There are approximately 22 higher education institutions that offer LIS education at various levels. Most offer only non-degree programs. Ten offer undergraduate programs, and two offer master’s programs. Only one school offers a doctoral program. Careers in librarianship do not appeal to most Indonesians. It is difficult for LIS schools to attract and supply many bright students from/to the society. It is a vicious circle that has plagued librarianship in Indonesia. Although LIS schools, higher education libraries and professional organizations do hold seminars and/or workshops from time to time, there is currently no regular LIS conference in Indonesia. Lack of critical mass (librarians who conduct research or write/publish regularly) is believed to be the major obstacle in holding such events. 

Society also perceives librarianship as merely dealing with administrative and/or clerical tasks. The public rarely have dealings with what many consider the very essence of librarianship, such as securing equal access for the society, protecting the freedom of information and empowering the civil society. The condition is worst in most government-run libraries. These libraries are notorious as places for castaways. In the context of government agencies, transferring staff to government-run libraries is a form of punishment.

Collaboration and Networking
There are no formal interlibrary loan services in Indonesian libraries, primarily for three reasons. First, the big gap among existing libraries – in terms of policy, budget, collection, human resources and other factors – makes it difficult to collaborate. Institutions need to be at relatively the same level of performance in order to maintain sustainable cooperation. Most libraries still struggle to serve their local user communities. It is hard to expect them to collaborate to serve wider audiences. Second, postal service and transportation systems in Indonesia aren’t reliable enough to facilitate collaboration efforts that rely on sending library materials across the country. Indonesia is an archipelagic country, consisting of more than 17,000 islands scattered across the equator. Third, while small-scale, informal interlibrary loan services and document delivery services have existed for quite some time, relying on informal/personal networking among librarians, there is currently no agreed-upon system for interlibrary loan services among Indonesian libraries.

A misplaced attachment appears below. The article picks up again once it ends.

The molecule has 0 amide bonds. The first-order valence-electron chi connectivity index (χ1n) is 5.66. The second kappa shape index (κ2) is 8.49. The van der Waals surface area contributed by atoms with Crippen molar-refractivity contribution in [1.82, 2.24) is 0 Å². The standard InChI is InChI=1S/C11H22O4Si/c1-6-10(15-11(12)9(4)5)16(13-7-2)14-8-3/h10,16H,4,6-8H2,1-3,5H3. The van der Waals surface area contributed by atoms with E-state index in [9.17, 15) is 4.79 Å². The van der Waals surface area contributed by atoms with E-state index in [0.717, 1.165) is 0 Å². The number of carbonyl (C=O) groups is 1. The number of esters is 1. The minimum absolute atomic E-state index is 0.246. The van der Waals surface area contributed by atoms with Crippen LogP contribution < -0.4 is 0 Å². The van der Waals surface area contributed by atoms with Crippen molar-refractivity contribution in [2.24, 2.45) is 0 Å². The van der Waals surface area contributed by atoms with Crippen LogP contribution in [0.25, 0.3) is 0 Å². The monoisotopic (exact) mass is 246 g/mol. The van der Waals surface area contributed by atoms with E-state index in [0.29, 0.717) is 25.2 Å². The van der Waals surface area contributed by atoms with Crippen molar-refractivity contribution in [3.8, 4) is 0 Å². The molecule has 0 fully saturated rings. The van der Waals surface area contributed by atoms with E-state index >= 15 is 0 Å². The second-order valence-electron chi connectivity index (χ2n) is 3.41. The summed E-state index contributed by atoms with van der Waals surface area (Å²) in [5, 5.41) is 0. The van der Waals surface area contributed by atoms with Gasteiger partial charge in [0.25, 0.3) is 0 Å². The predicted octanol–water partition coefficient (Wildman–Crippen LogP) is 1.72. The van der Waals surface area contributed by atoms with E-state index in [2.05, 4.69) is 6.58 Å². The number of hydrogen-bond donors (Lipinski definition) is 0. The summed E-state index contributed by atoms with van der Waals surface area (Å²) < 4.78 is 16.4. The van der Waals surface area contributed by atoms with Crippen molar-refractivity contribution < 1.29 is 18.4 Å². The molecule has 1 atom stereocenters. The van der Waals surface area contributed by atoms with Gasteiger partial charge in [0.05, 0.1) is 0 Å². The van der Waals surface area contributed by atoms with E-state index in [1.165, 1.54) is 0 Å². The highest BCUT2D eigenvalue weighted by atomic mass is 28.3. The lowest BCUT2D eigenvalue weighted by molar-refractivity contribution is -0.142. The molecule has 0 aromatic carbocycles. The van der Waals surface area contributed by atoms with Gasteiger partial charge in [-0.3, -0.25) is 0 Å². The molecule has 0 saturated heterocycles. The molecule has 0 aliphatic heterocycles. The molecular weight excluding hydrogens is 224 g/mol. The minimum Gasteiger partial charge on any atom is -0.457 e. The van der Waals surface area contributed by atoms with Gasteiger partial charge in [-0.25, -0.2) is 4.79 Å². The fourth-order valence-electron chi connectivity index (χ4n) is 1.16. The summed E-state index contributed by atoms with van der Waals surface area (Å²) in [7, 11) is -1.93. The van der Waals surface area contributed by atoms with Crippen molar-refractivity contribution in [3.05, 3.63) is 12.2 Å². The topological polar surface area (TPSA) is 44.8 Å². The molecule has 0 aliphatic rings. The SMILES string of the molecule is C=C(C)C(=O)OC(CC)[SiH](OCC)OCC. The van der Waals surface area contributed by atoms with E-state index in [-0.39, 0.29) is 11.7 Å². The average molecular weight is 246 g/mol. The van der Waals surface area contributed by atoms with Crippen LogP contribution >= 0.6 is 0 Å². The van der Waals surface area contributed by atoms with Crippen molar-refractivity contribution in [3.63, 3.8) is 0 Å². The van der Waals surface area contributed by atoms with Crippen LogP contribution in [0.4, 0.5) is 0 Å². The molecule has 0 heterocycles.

There have been a number of networking initiatives among libraries in Indonesia. The Association of Theological Schools in Indonesia was formed in 1963 and now has 36 members. The State University Libraries Communication Forum was formed in 1987, with 29 major state universities as members. Six of these universities are now working on a model for interlibrary loan/services among themselves. Indonesian Catholic University Library Network started its steady programs in 1996. It is part of the Association of Indonesian Catholic Higher Education with 16 Catholic universities as members. The Indonesian Christian Universities – Virtual Library was formed in 1997 with 19 member institutions. Indonesia Digital Library Network was established in 2000. The Indonesian Islamic Bibliographic Network was established in 2003 with current membership of 23 state Islamic higher education institutions. The development of these networks is encouraging, but their practices are specific to each network and do not provide options for other libraries to participate.

Welcoming the Future
The development of democracy might bring a new hope for Indonesian librarianship. The centralized form of government is being transformed into a decentralized one where local governments gain more power and authority. While many local public libraries are suffering worse neglect as a result of this change, some are emerging as excellent examples of how public libraries could and should be run. Despite negative side effects due to the immature state of democracy in Indonesia, the change has also begun to empower local societies to be more involved in their own governance. Empowered civil societies will need access to information and other resources – activities in which the libraries and librarians can play major roles. It is up to the librarians and information professionals in Indonesia to assume these strategic roles and start the chain reactions that transform librarianship into a more respectable profession.